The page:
Is it the Moon …. or Lucky "Rule of 7(0)"?

Another two phases of the moon’s cycle and this month it was a perfect score. In line with the theory, the Waxing phase between November 6 and November 21 resulted in a 2.78% decline; that was almost totally offset by a 2.77% increase in the Waning phase between November 21 and December 5 (if for whatever reason you may want to enlarge this, and I have no idea why you would, click on image):

Since we’re talking about inexplicable stock market phenomena (i.e., the lunar cycle), I thought I’d throw in a site called Rules of Thumb which lists 5055 rules of thumb in any of 155 categories. For example, there are 46 rules of thumb when it comes to animals, 94 rules of thumb in business and 65 in travel. Among 30 list in the “stocks” category were the following familiar ones:

  1. Cut your losses quickly. Let your profits run.
  2. Take your losses when your investment value has dropped by 12 to 15 percent.
  3. Stocks declining most during a down cycle will gain the most during the next up cycle.
  4. Never buy more of a stock when its price goes down. You only compound your losses.
  5. It’s tempting to sell out when a stock rises in price by 25 to 50 percent. But if you’re speculating on low-priced stock, look for bigger returns.
  6. Whatever the crowd does, do the opposite.
  7. Speculative investments, such as silver, should never exceed 10 percent of your investment portfolio.
  8. You’re trading too much if you turn over an average of more than one-third of your portfolio each year.
  9. The stock market rarely advances more than 10 or 12 days in a row without a minor setback. On a longer-term basis, it rarely rises more than six or seven weeks without a setback or “correction” that lasts two to four weeks.
  10. You can quickly calculate the number of years it will take to double your money by dividing the number 72 by your interest rate. For example, if your money is invested at 6 percent interest, it will take 72 divided by 6 or 12, years to double.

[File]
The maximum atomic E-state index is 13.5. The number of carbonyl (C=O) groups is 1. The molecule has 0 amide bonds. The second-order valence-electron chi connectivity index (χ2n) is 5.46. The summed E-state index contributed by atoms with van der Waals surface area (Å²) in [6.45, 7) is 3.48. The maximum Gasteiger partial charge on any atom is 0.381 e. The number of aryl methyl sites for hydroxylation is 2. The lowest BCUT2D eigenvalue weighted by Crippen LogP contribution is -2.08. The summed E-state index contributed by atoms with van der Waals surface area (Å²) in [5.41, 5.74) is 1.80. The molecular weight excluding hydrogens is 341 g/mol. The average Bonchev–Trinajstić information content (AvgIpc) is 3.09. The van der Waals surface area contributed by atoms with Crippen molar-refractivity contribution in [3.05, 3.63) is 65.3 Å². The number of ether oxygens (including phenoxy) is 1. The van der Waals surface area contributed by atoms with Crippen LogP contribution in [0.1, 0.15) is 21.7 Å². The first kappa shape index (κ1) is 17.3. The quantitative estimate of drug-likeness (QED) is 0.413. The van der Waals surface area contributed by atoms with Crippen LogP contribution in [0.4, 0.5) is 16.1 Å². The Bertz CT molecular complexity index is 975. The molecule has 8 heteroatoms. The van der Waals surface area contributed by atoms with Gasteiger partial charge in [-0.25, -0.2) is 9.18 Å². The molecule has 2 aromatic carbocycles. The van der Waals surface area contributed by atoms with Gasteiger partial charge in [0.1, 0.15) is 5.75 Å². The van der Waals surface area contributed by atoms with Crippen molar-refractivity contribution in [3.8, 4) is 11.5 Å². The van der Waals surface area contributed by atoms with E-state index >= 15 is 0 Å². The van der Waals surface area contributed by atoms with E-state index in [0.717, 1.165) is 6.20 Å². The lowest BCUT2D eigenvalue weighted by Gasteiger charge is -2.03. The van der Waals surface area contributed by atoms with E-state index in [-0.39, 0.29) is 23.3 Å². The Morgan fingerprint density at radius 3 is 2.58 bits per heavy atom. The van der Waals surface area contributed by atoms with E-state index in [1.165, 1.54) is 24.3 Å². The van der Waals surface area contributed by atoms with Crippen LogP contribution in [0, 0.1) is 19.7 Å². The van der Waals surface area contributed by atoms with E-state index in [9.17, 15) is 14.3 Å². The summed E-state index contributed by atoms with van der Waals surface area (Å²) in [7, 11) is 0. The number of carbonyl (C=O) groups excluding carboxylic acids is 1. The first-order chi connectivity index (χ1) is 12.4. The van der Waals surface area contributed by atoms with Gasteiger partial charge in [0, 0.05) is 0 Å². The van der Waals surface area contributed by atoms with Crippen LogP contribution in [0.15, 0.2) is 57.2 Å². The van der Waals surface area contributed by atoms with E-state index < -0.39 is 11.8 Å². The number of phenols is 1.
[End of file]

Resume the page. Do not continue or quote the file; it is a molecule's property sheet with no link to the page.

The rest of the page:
11. Don’t move a substantial portion of your wealth into or out of the market at one time. Ease in, ease out.
  12. Don’t buy common stock with money you feel that you will need in less than four years.
  13. Don’t buy stock that is included in the Fortune 500 or Standard & Poor’s 500. The chances of such stocks being undervalued are virtually nil.
  14. Don’t buy stocks for a year after a presidential inauguration. For some reason, the market almost always goes down in that period.
  15. The amount of your portfolio that should be invested in stocks depends on your age. As you get older, less of your savings should be in the stock market. The conservative rule is to find the right percentage is to subtract your age from 100. A slightly more aggressive approach is to subtract your age from 120.

But it’s time for a new one: the “rule of 7(0)”. You never heard of it because I just named it; it refers to the percentage of instances in a large number of trading days that are bull (up) moves.

There have been 11,000 trading days since 1963 and the rule holds true with the market up around 70% and down 30% of the time across nearly any long sequence of those observations. For example, I tested the January rule of thumb (i.e., if the market closes up during the first week of January it will close up for the month of January; if the market closes up for the month of January it will close up for the year) and found that it holds true about 70% of the time over many years. Then there’s the “sell in May go away” rule and the mid-term election cycle, That holds true about 70% of the time also over a large number of years.